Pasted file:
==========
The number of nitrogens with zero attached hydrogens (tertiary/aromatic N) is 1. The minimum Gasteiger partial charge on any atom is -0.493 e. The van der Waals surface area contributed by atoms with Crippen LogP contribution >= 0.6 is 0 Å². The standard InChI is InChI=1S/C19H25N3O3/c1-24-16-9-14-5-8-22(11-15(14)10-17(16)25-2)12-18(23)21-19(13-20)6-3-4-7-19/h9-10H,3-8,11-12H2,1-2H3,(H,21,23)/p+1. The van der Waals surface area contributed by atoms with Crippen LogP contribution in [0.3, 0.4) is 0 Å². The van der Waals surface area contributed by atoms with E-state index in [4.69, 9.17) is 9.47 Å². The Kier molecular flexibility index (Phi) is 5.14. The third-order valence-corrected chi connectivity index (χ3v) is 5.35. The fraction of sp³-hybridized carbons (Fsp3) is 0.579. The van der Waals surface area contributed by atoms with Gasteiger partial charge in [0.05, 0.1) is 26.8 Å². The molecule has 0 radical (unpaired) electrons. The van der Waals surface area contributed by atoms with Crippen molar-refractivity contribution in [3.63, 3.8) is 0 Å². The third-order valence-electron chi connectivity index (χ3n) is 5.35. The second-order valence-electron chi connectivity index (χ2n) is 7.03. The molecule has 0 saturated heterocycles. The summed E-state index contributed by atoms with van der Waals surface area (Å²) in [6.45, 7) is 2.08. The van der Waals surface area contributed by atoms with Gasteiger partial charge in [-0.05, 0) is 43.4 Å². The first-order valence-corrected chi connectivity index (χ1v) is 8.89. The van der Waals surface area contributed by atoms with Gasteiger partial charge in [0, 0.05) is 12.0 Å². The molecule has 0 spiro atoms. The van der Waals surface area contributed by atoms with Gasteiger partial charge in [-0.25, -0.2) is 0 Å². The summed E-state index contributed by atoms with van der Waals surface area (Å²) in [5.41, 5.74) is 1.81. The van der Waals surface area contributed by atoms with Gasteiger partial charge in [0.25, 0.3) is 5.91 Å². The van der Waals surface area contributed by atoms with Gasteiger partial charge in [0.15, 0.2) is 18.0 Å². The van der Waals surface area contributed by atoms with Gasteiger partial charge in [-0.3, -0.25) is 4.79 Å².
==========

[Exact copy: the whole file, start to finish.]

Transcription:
The number of nitrogens with zero attached hydrogens (tertiary/aromatic N) is 1. The minimum Gasteiger partial charge on any atom is -0.493 e. The van der Waals surface area contributed by atoms with Crippen LogP contribution >= 0.6 is 0 Å². The standard InChI is InChI=1S/C19H25N3O3/c1-24-16-9-14-5-8-22(11-15(14)10-17(16)25-2)12-18(23)21-19(13-20)6-3-4-7-19/h9-10H,3-8,11-12H2,1-2H3,(H,21,23)/p+1. The van der Waals surface area contributed by atoms with Crippen LogP contribution in [0.3, 0.4) is 0 Å². The van der Waals surface area contributed by atoms with E-state index in [4.69, 9.17) is 9.47 Å². The Kier molecular flexibility index (Phi) is 5.14. The third-order valence-corrected chi connectivity index (χ3v) is 5.35. The fraction of sp³-hybridized carbons (Fsp3) is 0.579. The van der Waals surface area contributed by atoms with Gasteiger partial charge in [0.05, 0.1) is 26.8 Å². The molecule has 0 radical (unpaired) electrons. The van der Waals surface area contributed by atoms with Crippen molar-refractivity contribution in [3.63, 3.8) is 0 Å². The third-order valence-electron chi connectivity index (χ3n) is 5.35. The second-order valence-electron chi connectivity index (χ2n) is 7.03. The molecule has 0 saturated heterocycles. The summed E-state index contributed by atoms with van der Waals surface area (Å²) in [6.45, 7) is 2.08. The van der Waals surface area contributed by atoms with Gasteiger partial charge in [-0.05, 0) is 43.4 Å². The first-order valence-corrected chi connectivity index (χ1v) is 8.89. The van der Waals surface area contributed by atoms with Gasteiger partial charge in [0, 0.05) is 12.0 Å². The molecule has 0 spiro atoms. The van der Waals surface area contributed by atoms with Gasteiger partial charge in [-0.25, -0.2) is 0 Å². The summed E-state index contributed by atoms with van der Waals surface area (Å²) in [5.41, 5.74) is 1.81. The van der Waals surface area contributed by atoms with Gasteiger partial charge in [0.25, 0.3) is 5.91 Å². The van der Waals surface area contributed by atoms with Gasteiger partial charge in [0.15, 0.2) is 18.0 Å². The van der Waals surface area contributed by atoms with Gasteiger partial charge in [-0.3, -0.25) is 4.79 Å².